HC Deb 24 May 1824 vol 11 cc852-6

Lord Althorp having moved, "that the bill be now read a third time,"

Mr. Scarlett

rose to oppose the passing of the measure. He gave full credit, he said, to the noble lord with whom it had originated, for talent and intention; and he was far from wishing to oppose any course which tended to the cheap and easy recovery of small debts; but he thought that the bill, in its present shape, was decidedly objectionable, and that if it went to get rid of some evils, it created evils which were greater. In the detail of the measure there were circumstances to which he objected. In the first place, it would entirety destroy the existing county courts. Those courts were held at present by the clerks of the peace for counties; but the fees taken in them were so trifling, that when the business was diminished, there would be no fund left sufficient to repay a competent person for doing the duty. This objection, however, he did not rely upon in so late a stage of the bill; nor even upon several others, which might fairly be taken to its operation in practice. The strong ground upon which he opposed its being read a third time, was his aversion to the principle upon which it proceeded. The effect of the bill was, to introduce into general practice that principle of examining parties in their own causes, which was most abhorrent to the spirit of the English law. The effect of bills of discovery, as they were called, in the court of Chancery, proved the mischief of this course, and the impossibility of trusting to men's consciences where their interests were concerned. Those bills were intended to extract a knowledge of the facts of the transaction in question; but it was notorious that they showed nothing more in general, than the manner in which the respondent meant to shape his case. He objected to the operation of the bill in this view, as becoming a mere inducement to, and bounty upon perjury; and he opposed it still more decidedly upon the ground that, without sufficient necessity it threw twenty new places, of 800l. a year each, into the patronage and influence of government. He contended, that all the material advantages sought by the bill might have been obtained by a mere revision of the existing system of county courts jurisdiction, and an extension of the powers of those courts to claims not exceeding 5l. As those courts now stood, the writ of justices gave them jurisdiction to any amount, and in the county of Lancaster 3,000 causes under that writ were tried upon an average every year. He conceived that by improving the condition of the county courts, and confining their ordinary jurisdiction to claims of 5l., allowing the sheriff to appoint his assessor (either a respectable solicitor or barrister) for a term, or from year to year, much more would be gained, than by the bill before the House. He was decidedly hostile to bringing the decisions of courts of conscience into common usage, upon claims so high as 10l.; and no less so to the making up of twenty new judgeships, to increase the influence of the Crown (which was already at least sufficient) with the bar. He would therefore move, "that the bill be read a third time this day six months."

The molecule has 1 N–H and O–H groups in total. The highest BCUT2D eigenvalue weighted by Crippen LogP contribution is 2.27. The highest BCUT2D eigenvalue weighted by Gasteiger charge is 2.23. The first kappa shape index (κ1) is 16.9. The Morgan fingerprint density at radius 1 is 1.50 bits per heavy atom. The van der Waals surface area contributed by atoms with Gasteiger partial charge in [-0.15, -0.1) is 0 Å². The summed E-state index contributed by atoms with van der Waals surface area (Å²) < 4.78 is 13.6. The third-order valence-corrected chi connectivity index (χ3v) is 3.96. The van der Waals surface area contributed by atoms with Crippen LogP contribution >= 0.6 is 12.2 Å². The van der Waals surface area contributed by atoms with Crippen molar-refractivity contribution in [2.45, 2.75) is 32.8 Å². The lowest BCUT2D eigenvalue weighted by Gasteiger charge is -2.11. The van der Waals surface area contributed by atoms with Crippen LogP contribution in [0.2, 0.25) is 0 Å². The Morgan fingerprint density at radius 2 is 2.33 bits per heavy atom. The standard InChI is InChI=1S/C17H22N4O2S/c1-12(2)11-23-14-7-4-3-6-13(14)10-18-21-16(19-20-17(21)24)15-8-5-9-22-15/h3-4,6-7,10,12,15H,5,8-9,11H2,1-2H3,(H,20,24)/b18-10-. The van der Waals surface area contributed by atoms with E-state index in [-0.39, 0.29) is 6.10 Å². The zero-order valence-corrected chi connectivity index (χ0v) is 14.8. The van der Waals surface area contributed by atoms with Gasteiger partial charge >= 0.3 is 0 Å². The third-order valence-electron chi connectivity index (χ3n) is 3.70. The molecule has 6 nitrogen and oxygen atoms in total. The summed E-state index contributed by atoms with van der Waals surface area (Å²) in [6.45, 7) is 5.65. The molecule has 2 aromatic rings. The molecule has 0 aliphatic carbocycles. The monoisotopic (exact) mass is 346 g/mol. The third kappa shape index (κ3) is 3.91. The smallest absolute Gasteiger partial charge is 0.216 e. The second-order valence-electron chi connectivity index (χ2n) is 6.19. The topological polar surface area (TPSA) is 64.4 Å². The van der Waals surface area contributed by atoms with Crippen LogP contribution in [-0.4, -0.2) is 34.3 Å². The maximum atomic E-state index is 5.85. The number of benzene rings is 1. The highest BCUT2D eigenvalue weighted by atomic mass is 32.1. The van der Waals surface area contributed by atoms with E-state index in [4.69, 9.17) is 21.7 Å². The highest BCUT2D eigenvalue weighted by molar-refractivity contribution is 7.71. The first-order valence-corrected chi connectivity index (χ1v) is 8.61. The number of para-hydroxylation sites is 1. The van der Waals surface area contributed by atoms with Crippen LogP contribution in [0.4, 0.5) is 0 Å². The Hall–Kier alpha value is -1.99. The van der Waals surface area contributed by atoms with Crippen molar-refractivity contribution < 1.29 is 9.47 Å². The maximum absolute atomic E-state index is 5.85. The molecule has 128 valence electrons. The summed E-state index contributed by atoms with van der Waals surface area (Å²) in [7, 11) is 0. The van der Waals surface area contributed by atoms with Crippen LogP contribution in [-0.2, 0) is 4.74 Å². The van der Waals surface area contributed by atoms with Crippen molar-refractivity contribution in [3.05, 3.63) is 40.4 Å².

Mr. Sykes

said, he was not disposed to throw any unnecessary powers into the hands of government, but, looking at the immense benefits to be derived from the bill, he could not consent to its being thrown out. The revision of the existing county courts suggested by the learned member did not meet the main object of the present measure; namely, that of bringing justice home to men at their doors. A farmer in Yorkshire might now travel, even to a county court, a hundred miles, and carry an attorney and witnesses with him, to recover a debt of 5l.

Mr. J. Williams

contended, that the measure, besides being inadequate to the objects proposed by it, would have the effect not only of adding to the influence of the Crown (already too great), but of destroying the independence of that profession to which he had the fortune to belong. If the independence of the bar was of importance to the country, he implored the House to pause before they gave their sanction to this bill. Here was a measure which held out twenty lucrative places to young men of five years standing. If a calculation made a few days ago were true, one half of the barristers in England held appointments. Add, then, to these this fresh bait of 800l. a year to twenty gentlemen, who, from their standing, were least likely to resist the temptation, and it would be ridiculous to look any longer for independence at the English bar. He felt these objections so paramount to every other consideration, that he must support the amendment.